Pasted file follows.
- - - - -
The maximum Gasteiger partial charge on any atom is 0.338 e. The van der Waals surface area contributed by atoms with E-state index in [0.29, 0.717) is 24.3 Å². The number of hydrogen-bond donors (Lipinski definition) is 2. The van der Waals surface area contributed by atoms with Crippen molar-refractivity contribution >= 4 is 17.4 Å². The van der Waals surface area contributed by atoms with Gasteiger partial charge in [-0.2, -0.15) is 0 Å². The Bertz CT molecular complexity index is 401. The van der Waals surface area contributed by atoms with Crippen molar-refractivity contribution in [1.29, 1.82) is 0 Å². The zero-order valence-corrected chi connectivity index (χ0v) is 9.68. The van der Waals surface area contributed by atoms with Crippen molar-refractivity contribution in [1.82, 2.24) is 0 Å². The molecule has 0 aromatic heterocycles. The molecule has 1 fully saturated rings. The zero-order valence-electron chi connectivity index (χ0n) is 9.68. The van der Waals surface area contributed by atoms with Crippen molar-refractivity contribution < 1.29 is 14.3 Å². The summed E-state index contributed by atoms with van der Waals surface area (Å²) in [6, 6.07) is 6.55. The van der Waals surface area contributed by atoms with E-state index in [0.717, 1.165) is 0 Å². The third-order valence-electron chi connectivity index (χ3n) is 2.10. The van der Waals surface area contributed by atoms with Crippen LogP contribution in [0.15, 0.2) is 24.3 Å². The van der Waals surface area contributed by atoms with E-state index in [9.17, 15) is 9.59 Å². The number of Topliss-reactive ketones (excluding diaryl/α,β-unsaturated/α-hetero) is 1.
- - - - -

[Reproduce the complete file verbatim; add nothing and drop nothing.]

The maximum Gasteiger partial charge on any atom is 0.338 e. The van der Waals surface area contributed by atoms with E-state index in [0.29, 0.717) is 24.3 Å². The number of hydrogen-bond donors (Lipinski definition) is 2. The van der Waals surface area contributed by atoms with Crippen molar-refractivity contribution >= 4 is 17.4 Å². The van der Waals surface area contributed by atoms with Gasteiger partial charge in [-0.2, -0.15) is 0 Å². The Bertz CT molecular complexity index is 401. The van der Waals surface area contributed by atoms with Crippen molar-refractivity contribution in [1.29, 1.82) is 0 Å². The zero-order valence-corrected chi connectivity index (χ0v) is 9.68. The van der Waals surface area contributed by atoms with Crippen molar-refractivity contribution in [1.82, 2.24) is 0 Å². The molecule has 0 aromatic heterocycles. The molecule has 1 fully saturated rings. The zero-order valence-electron chi connectivity index (χ0n) is 9.68. The van der Waals surface area contributed by atoms with Crippen molar-refractivity contribution < 1.29 is 14.3 Å². The summed E-state index contributed by atoms with van der Waals surface area (Å²) in [6, 6.07) is 6.55. The van der Waals surface area contributed by atoms with E-state index in [0.717, 1.165) is 0 Å². The third-order valence-electron chi connectivity index (χ3n) is 2.10. The van der Waals surface area contributed by atoms with Crippen LogP contribution in [0.15, 0.2) is 24.3 Å². The van der Waals surface area contributed by atoms with E-state index in [9.17, 15) is 9.59 Å². The number of Topliss-reactive ketones (excluding diaryl/α,β-unsaturated/α-hetero) is 1.